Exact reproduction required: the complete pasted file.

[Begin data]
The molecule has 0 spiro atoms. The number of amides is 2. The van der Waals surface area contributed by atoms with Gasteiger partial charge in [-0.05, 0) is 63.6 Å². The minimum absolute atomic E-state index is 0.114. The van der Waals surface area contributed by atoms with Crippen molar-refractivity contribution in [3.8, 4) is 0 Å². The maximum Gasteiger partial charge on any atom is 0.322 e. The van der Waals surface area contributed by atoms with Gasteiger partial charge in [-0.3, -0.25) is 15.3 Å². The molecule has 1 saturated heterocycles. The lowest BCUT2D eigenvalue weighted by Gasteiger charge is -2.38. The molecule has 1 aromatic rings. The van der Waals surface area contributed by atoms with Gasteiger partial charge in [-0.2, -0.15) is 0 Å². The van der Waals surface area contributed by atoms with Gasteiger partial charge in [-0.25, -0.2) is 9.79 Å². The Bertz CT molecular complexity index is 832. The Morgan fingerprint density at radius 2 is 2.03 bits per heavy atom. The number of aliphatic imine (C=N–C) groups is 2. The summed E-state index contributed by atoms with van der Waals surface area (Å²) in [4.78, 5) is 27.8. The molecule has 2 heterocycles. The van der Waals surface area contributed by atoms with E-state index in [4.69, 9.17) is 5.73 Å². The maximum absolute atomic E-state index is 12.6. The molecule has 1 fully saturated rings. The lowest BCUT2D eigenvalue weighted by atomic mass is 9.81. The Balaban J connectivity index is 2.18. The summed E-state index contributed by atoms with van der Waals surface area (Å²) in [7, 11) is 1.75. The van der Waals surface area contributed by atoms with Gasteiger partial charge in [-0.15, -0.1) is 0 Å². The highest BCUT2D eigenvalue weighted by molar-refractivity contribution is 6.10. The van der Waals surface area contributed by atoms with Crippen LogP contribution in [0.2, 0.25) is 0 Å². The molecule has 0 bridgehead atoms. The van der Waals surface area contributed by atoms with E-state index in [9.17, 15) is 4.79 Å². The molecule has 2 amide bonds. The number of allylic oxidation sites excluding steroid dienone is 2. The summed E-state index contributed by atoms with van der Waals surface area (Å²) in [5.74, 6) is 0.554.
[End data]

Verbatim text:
The molecule has 0 spiro atoms. The number of amides is 2. The van der Waals surface area contributed by atoms with Gasteiger partial charge in [-0.05, 0) is 63.6 Å². The minimum absolute atomic E-state index is 0.114. The van der Waals surface area contributed by atoms with Crippen molar-refractivity contribution in [3.8, 4) is 0 Å². The maximum Gasteiger partial charge on any atom is 0.322 e. The van der Waals surface area contributed by atoms with Gasteiger partial charge in [-0.3, -0.25) is 15.3 Å². The molecule has 1 saturated heterocycles. The lowest BCUT2D eigenvalue weighted by Gasteiger charge is -2.38. The molecule has 1 aromatic rings. The van der Waals surface area contributed by atoms with Gasteiger partial charge in [-0.2, -0.15) is 0 Å². The van der Waals surface area contributed by atoms with Gasteiger partial charge in [-0.25, -0.2) is 9.79 Å². The Bertz CT molecular complexity index is 832. The Morgan fingerprint density at radius 2 is 2.03 bits per heavy atom. The number of aliphatic imine (C=N–C) groups is 2. The summed E-state index contributed by atoms with van der Waals surface area (Å²) in [4.78, 5) is 27.8. The molecule has 2 heterocycles. The van der Waals surface area contributed by atoms with E-state index in [4.69, 9.17) is 5.73 Å². The maximum absolute atomic E-state index is 12.6. The molecule has 1 fully saturated rings. The lowest BCUT2D eigenvalue weighted by atomic mass is 9.81. The Balaban J connectivity index is 2.18. The summed E-state index contributed by atoms with van der Waals surface area (Å²) in [7, 11) is 1.75. The van der Waals surface area contributed by atoms with Gasteiger partial charge in [-0.15, -0.1) is 0 Å². The highest BCUT2D eigenvalue weighted by molar-refractivity contribution is 6.10. The van der Waals surface area contributed by atoms with Crippen LogP contribution in [0.2, 0.25) is 0 Å². The molecule has 0 bridgehead atoms. The van der Waals surface area contributed by atoms with E-state index in [9.17, 15) is 4.79 Å². The molecule has 2 amide bonds. The number of allylic oxidation sites excluding steroid dienone is 2. The summed E-state index contributed by atoms with van der Waals surface area (Å²) in [5.74, 6) is 0.554.